How Do I Verify My Zeta Potential Instrument?

Electrophoretic light scattering (ELS) or zeta potential instruments use first principles in their measurement protocol. They cannot therefore, be calibrated. However, they can be verified or validated that they are operating correctly, by measuring a suitable zeta potential standard.

The only zeta potential sample which is traceable to the National Institute of Standards and Technology (NIST) is Standard Reference Material (SRM) 1980. This sample is composed of 500 mg/L goethite (α−FeOOH) suspension, saturated with 100 μmol/g phosphate in a 5 x 10-2 mol/L sodium perchlorate electrolyte solution at pH = 2.5. When prepared according to the procedure supplied from NIST, the certified value and uncertainty for the positive electrophoretic mobility of SRM1980 is 2.53 ± 0.12 μmcm/Vs. This mobility should then give a zeta potential of 32 ± 1.5 mV, if the Smoluchowski model is used.

Most samples studied (e.g. biological systems) are negatively charged, and hence use of a negatively charged standard is preferable. In addition, negatively charged particles will have a minimal interaction with measurement cells, which tend to be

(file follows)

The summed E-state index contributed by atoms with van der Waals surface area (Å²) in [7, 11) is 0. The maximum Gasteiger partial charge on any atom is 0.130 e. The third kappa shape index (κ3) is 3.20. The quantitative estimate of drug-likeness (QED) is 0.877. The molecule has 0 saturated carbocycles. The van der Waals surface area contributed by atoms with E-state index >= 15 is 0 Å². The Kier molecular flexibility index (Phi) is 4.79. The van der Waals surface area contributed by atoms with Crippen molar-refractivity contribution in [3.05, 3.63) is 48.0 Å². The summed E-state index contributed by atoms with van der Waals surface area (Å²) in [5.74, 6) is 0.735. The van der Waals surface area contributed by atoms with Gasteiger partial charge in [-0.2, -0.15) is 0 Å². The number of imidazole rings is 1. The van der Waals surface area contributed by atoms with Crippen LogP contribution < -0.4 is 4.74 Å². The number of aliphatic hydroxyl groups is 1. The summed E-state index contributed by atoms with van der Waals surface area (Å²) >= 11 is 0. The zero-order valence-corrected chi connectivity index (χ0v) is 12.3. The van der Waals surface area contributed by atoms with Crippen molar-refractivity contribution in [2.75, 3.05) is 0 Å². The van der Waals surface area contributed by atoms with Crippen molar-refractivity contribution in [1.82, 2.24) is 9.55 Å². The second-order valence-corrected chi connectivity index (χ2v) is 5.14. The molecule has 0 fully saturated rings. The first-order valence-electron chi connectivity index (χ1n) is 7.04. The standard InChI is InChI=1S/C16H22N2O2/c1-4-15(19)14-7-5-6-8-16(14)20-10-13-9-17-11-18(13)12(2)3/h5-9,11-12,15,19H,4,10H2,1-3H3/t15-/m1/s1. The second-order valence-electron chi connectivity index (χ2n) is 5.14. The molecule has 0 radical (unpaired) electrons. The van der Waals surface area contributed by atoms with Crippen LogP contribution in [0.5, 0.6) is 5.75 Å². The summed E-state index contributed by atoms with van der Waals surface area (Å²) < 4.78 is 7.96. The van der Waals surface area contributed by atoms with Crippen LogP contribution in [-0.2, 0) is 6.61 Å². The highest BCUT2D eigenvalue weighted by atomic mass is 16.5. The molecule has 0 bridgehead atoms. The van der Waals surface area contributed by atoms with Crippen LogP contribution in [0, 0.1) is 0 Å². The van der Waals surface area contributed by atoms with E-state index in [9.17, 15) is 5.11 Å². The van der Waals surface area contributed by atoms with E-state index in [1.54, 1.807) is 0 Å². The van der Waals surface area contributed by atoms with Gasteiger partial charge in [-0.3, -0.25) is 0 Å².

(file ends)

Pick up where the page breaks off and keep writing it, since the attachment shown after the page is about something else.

negatively charged. Currently there is no negative zeta potential standard available which is traceable to NIST. However the use of carboxylate modified polystyrene latex microspheres as zeta potential standards is common. These samples are prepared by grafting carboxylic acid polymers to the latex surface, producing a highly charged surface layer, which is quite resistant to trace contamination. Malvern Instruments produces such a zeta potential transfer standard. The standard is identified as DTS1235 and is a carboxylated polystyrene latex dispersed in a pH 9.2 buffer. The standard is supplied in ready for use 10 mL syringes, a supply of which is included with each new Zetasizer Nano zeta potential capable insrument. The specified zeta potential value for the DTS1235 zeta potential standard is -42 ± 4.2 mV.